Methodist ministers from around the Meteroplex and as far away as Austin attended the wedding of Jack Evans and George Harris at Midway Hills Christian Church.
Harris and Evans are members of Northaven United Methodist Church. The denomination does not allow same-sex weddings to be performed in their churches or Methodist ministers to perform those ceremonies.
The Rev. Bill McElvaney, who is retired, announced at Northaven on Jan. 15 that he would perform same-sex weddings.
On Saturday afternoon, McElvaney walked down the aisle but sat as he officiated, because he had a round of chemotherapy just days before. He sounded strong and brought the crowd of several hundred to their feet several times as he blessed the couple who has been together 53 years.
The issue of same-sex marriage is dividing the United Methodist Church and has heated up since the Rev. Frank Schaefer was defrocked last fall for performing his son’s wedding.
“It’s not my intent to politicize this marriage,” McElvaney said during the wedding. “But…”
With news cameras from most local stations at the church and four stories about the wedding in the Dallas Morning News, there was little doubt the wedding was political.
“Jack and George are challenging the United Methodist Church to become a fully inclusive church,” McElvaney said.
He said he wanted to correct any news reports that said he was a willing participant.
“I’m privileged to be part of it,” he said.
The Rev. Arthur Stewart, pastor of Midway Hills, said he got calls from other pastors of his denomination as news broke about the wedding at his church. He was told that what he was doing was a disgrace to the denomination. He answered that it would be a disgrace if he didn’t welcome the couple to his church. Midway Hill is a member of The Chistian Church (Disciples of Christ).
“When it comes to justice, our doors are always open,” Stewart said.
The Rev. Sid Hall is the pastor at Trinity United Methodist Church in Austin. He said he performed a number of same weddings at his church between 1992, when his church because a reconciling congregation, and 1996, when the United Methodist Church outlawed the practice. Since then, his church has performed no weddings, gay or straight.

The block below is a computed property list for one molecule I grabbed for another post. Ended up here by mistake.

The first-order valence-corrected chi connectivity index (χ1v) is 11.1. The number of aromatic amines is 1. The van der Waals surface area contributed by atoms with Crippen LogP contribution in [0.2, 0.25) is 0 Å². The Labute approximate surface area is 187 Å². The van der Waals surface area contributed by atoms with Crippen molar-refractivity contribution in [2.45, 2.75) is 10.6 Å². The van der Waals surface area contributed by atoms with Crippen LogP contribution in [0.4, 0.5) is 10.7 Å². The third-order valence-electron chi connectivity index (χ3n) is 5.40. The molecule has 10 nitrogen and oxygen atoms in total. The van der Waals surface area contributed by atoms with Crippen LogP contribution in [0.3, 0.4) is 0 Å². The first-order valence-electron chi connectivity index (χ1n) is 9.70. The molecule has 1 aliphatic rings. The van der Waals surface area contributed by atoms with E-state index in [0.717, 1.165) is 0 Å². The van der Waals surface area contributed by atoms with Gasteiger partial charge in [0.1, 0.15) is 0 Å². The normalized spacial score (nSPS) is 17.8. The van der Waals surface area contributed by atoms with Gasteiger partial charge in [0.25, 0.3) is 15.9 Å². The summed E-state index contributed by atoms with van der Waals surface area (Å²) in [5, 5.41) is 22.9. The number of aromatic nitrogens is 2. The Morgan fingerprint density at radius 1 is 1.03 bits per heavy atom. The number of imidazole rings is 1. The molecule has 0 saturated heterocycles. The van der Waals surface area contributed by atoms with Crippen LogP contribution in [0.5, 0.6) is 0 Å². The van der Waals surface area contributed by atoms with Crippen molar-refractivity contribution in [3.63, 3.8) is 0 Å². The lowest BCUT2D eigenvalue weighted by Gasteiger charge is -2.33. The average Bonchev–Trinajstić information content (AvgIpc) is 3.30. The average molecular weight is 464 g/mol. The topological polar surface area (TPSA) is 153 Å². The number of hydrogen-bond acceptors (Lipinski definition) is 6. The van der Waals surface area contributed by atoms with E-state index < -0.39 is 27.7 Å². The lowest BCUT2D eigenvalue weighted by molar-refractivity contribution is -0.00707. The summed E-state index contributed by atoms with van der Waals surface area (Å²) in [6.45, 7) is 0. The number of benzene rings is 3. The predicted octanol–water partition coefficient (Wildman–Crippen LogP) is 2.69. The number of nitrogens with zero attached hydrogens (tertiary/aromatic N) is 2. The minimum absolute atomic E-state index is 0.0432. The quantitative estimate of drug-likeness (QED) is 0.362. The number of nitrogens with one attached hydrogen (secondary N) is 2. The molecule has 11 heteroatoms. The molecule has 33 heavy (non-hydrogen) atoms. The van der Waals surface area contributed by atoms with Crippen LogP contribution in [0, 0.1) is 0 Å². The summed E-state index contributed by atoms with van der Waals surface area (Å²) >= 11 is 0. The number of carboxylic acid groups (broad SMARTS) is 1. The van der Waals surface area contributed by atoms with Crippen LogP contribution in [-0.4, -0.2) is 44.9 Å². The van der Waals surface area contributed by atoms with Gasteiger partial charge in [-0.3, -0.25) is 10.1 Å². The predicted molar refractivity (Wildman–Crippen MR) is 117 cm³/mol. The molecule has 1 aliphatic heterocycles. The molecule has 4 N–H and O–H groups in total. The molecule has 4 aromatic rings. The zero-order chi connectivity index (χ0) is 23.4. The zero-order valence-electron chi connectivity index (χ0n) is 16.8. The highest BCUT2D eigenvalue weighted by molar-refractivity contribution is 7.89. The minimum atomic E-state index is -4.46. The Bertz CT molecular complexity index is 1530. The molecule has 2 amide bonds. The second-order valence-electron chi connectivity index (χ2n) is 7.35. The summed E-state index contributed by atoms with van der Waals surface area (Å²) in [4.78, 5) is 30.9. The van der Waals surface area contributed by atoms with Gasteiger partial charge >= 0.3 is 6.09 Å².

Since then, he said, a number of same-sex weddings have been performed in churches around Texas, just nothing as open and public as this event.
Hall speculated what his and every other congregation would be without their LGBT members, gay music directors and organists.”
“Worship would suck,” Hall said.
He wouldn’t speculate on whether charges would be brought against McElvaney or not. Anyone within the denomination may file a complaint, he explained, and the local bishop may decide to elevate the complaint to charges.
Hall, however, thought there couldn’t be a worse case than this one for the church to use as an example — a pastor in his 80s undergoing chemotherapy celebrating the lives of a couple that’s been together longer than most straight couples.
McElvaney said he wouldn’t speculate about whether charges will be filed.
“It’s their business what they do,” McElvaney said. “And I’ll deal with it.”
At the reception, held at Northaven United Methodist Church, McElvaney had one wish for Harris and Evans.
“Continued joy, health and happiness,” he said.
Evans and Harris don’t think things will be much different now that they’re married. Harris said they’re not planning to have kids.
“Hell, he won’t even let me have a dog,” Harris said.